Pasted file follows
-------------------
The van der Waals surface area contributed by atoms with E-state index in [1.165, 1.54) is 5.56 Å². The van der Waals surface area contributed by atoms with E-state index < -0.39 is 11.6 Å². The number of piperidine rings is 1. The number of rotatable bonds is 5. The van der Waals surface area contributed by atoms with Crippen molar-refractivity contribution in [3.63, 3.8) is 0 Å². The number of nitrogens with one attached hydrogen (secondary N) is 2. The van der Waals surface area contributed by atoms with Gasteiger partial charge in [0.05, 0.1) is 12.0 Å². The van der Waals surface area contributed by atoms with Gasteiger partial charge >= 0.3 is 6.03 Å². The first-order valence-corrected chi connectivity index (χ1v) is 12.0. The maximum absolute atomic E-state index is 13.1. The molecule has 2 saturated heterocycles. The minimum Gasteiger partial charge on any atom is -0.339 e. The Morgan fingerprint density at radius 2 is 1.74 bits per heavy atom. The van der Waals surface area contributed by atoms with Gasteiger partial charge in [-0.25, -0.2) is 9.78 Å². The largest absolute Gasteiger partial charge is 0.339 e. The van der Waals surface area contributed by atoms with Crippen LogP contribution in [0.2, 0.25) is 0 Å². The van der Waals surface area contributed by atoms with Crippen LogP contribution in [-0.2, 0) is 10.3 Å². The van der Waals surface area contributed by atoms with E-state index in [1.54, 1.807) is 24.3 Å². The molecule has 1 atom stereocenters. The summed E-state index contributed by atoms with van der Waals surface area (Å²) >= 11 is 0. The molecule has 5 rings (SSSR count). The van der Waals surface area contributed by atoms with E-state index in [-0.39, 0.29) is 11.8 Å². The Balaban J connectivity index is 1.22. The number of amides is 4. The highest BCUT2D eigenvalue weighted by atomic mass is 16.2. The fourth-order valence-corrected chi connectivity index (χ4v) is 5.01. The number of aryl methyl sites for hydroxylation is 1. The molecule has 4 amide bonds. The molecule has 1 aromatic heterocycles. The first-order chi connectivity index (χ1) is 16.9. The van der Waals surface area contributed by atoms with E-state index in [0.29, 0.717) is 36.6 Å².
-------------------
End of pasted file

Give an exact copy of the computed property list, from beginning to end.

The van der Waals surface area contributed by atoms with E-state index in [1.165, 1.54) is 5.56 Å². The van der Waals surface area contributed by atoms with E-state index < -0.39 is 11.6 Å². The number of piperidine rings is 1. The number of rotatable bonds is 5. The van der Waals surface area contributed by atoms with Crippen molar-refractivity contribution in [3.63, 3.8) is 0 Å². The number of nitrogens with one attached hydrogen (secondary N) is 2. The van der Waals surface area contributed by atoms with Gasteiger partial charge in [0.05, 0.1) is 12.0 Å². The van der Waals surface area contributed by atoms with Gasteiger partial charge >= 0.3 is 6.03 Å². The first-order valence-corrected chi connectivity index (χ1v) is 12.0. The maximum absolute atomic E-state index is 13.1. The molecule has 2 saturated heterocycles. The minimum Gasteiger partial charge on any atom is -0.339 e. The Morgan fingerprint density at radius 2 is 1.74 bits per heavy atom. The van der Waals surface area contributed by atoms with Gasteiger partial charge in [-0.25, -0.2) is 9.78 Å². The largest absolute Gasteiger partial charge is 0.339 e. The van der Waals surface area contributed by atoms with Crippen LogP contribution in [0.2, 0.25) is 0 Å². The van der Waals surface area contributed by atoms with Crippen LogP contribution in [-0.2, 0) is 10.3 Å². The van der Waals surface area contributed by atoms with E-state index in [1.54, 1.807) is 24.3 Å². The molecule has 1 atom stereocenters. The summed E-state index contributed by atoms with van der Waals surface area (Å²) >= 11 is 0. The molecule has 5 rings (SSSR count). The van der Waals surface area contributed by atoms with E-state index in [-0.39, 0.29) is 11.8 Å². The Balaban J connectivity index is 1.22. The number of amides is 4. The highest BCUT2D eigenvalue weighted by atomic mass is 16.2. The fourth-order valence-corrected chi connectivity index (χ4v) is 5.01. The number of aryl methyl sites for hydroxylation is 1. The molecule has 4 amide bonds. The molecule has 1 aromatic heterocycles. The first-order chi connectivity index (χ1) is 16.9. The van der Waals surface area contributed by atoms with E-state index in [0.29, 0.717) is 36.6 Å².